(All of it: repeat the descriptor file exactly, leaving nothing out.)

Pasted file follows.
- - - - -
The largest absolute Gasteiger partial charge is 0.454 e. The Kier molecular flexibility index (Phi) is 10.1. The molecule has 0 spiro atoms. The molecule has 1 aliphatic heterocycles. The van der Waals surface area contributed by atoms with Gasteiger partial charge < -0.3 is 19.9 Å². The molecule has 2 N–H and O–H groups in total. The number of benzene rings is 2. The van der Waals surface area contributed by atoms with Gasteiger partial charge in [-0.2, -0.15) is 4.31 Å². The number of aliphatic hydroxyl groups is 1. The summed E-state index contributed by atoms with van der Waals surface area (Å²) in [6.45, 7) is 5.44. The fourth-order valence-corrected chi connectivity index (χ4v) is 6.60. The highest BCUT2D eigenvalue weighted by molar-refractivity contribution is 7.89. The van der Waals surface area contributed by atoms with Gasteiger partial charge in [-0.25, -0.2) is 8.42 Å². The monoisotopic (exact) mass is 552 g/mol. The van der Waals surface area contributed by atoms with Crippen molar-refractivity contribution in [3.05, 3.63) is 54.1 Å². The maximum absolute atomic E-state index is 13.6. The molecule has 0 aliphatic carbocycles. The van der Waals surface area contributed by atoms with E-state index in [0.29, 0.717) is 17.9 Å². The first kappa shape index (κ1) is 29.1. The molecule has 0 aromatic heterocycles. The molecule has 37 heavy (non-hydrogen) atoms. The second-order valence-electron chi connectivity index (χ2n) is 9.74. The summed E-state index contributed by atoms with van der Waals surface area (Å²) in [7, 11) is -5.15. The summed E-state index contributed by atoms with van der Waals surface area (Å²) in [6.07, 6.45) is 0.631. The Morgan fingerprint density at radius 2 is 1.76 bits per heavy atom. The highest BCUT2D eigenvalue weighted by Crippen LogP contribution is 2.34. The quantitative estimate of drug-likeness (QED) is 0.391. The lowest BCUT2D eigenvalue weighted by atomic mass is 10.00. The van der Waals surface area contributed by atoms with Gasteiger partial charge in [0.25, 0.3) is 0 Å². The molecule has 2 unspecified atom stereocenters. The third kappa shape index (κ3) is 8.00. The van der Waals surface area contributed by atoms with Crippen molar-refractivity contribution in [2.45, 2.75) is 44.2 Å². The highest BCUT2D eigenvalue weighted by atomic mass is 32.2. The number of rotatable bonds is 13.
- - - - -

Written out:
The largest absolute Gasteiger partial charge is 0.454 e. The Kier molecular flexibility index (Phi) is 10.1. The molecule has 0 spiro atoms. The molecule has 1 aliphatic heterocycles. The van der Waals surface area contributed by atoms with Gasteiger partial charge < -0.3 is 19.9 Å². The molecule has 2 N–H and O–H groups in total. The number of benzene rings is 2. The van der Waals surface area contributed by atoms with Gasteiger partial charge in [-0.2, -0.15) is 4.31 Å². The number of aliphatic hydroxyl groups is 1. The summed E-state index contributed by atoms with van der Waals surface area (Å²) in [6.45, 7) is 5.44. The fourth-order valence-corrected chi connectivity index (χ4v) is 6.60. The highest BCUT2D eigenvalue weighted by molar-refractivity contribution is 7.89. The van der Waals surface area contributed by atoms with Gasteiger partial charge in [-0.25, -0.2) is 8.42 Å². The monoisotopic (exact) mass is 552 g/mol. The van der Waals surface area contributed by atoms with Crippen molar-refractivity contribution in [3.05, 3.63) is 54.1 Å². The maximum absolute atomic E-state index is 13.6. The molecule has 0 aliphatic carbocycles. The van der Waals surface area contributed by atoms with E-state index in [0.29, 0.717) is 17.9 Å². The first kappa shape index (κ1) is 29.1. The molecule has 0 aromatic heterocycles. The molecule has 37 heavy (non-hydrogen) atoms. The second-order valence-electron chi connectivity index (χ2n) is 9.74. The summed E-state index contributed by atoms with van der Waals surface area (Å²) in [7, 11) is -5.15. The summed E-state index contributed by atoms with van der Waals surface area (Å²) in [6.07, 6.45) is 0.631. The Morgan fingerprint density at radius 2 is 1.76 bits per heavy atom. The highest BCUT2D eigenvalue weighted by Crippen LogP contribution is 2.34. The quantitative estimate of drug-likeness (QED) is 0.391. The lowest BCUT2D eigenvalue weighted by atomic mass is 10.00. The van der Waals surface area contributed by atoms with Gasteiger partial charge in [0.25, 0.3) is 0 Å². The molecule has 2 unspecified atom stereocenters. The third kappa shape index (κ3) is 8.00. The van der Waals surface area contributed by atoms with Crippen molar-refractivity contribution in [2.45, 2.75) is 44.2 Å². The highest BCUT2D eigenvalue weighted by atomic mass is 32.2. The number of rotatable bonds is 13.